‘No bones broken, just a bit of bruising. I think I’ll be fine.’ She puffed out a breath as a twinge of pain stabbed at her hip. ‘But if you could help me back to the road, and if I could have a drink of water’

  ‘No problem, that’s the least I can do.’ They started making their way up the slope, Chloe having to stop and take a breather every few steps as she fought against the pain of her bruises.

  ‘Tell you what,’ he said while he was waiting for her to be ready for the final push, ‘can I give you a lift? We’re obviously going the same way.’

  She looked at him, unsure for a moment, Dan’s words about safety and danger echoing in her mind. If he’d wanted to kill me, he’s had his chance, she thought, deciding that she was sounding as paranoid as Dan now. She chewed her lip. In all honesty, she was in no state to walk anywhere, and with no money or phone, getting a lift was the only way for her to get back to the house. ‘That would be great, thank you.’ She gave him a proper smile. ‘It’s not far, is it?’

  ‘No, not far at all. Only take a few minutes. Honestly, I’m so sorry.’ He put a hand to his forehead. ‘Phew, I think I’m a bit shaken up myself after that.’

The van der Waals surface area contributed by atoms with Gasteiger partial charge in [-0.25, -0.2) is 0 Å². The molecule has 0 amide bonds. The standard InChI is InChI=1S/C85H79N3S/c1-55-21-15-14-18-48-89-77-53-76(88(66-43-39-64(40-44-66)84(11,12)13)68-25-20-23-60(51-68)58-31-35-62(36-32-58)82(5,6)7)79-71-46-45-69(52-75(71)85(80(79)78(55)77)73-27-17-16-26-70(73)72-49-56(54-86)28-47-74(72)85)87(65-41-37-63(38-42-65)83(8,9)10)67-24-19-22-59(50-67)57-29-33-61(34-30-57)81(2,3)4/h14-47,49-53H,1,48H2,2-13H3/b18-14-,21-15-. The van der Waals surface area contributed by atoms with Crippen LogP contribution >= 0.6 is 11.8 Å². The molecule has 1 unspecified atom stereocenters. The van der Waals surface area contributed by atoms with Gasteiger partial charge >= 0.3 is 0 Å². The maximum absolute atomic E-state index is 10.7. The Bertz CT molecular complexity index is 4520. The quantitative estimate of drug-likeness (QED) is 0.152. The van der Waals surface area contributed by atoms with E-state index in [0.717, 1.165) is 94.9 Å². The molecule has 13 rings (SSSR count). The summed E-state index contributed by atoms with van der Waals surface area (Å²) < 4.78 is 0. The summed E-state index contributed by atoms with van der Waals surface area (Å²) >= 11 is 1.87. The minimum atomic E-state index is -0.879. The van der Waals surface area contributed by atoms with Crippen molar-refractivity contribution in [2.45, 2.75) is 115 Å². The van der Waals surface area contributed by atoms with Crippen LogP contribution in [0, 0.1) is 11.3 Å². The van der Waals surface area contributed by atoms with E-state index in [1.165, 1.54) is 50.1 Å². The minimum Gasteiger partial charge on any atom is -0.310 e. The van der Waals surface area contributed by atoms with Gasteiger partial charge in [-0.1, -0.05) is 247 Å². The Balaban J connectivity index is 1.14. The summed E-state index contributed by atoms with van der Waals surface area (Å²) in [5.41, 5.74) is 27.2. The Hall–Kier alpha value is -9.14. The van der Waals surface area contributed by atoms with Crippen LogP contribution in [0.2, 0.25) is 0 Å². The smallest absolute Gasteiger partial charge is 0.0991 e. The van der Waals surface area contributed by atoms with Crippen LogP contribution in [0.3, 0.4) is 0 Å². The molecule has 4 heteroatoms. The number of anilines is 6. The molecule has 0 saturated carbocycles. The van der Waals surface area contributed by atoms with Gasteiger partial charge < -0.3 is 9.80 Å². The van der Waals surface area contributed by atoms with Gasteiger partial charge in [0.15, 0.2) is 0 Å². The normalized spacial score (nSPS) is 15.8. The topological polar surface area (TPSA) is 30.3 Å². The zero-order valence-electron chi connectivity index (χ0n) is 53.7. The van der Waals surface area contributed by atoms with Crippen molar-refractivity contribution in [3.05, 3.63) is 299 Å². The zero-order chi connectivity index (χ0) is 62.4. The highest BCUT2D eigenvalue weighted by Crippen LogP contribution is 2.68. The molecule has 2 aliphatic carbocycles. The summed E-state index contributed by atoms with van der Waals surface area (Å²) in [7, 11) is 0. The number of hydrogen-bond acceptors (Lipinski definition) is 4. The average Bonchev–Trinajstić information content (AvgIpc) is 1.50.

A few minutes later, they were back on the road beside his car. Chloe leant over with her hands on her thighs, stretching out her back, glad that she wasn’t going to have to walk any further. What she needed was a hot bath and a good, long rest.

  He opened the passenger door and she sank into the seat, leant back and closed her eyes. Bloody hell, that’s sore, she thought, adjusting her position to see if she could ease the throbbing pain in her lower back. She could hear him rooting about in the boot of the car, humming a tuneless song.

  ‘Here you go,’ he said a few moments later, handing her a bottle of water, the top already unscrewed for her. He watched as she drank, a little smile on his lips. She took a sip and wiped her mouth, then drank deeper, relishing the coolness of the liquid in the stifling heat of the car.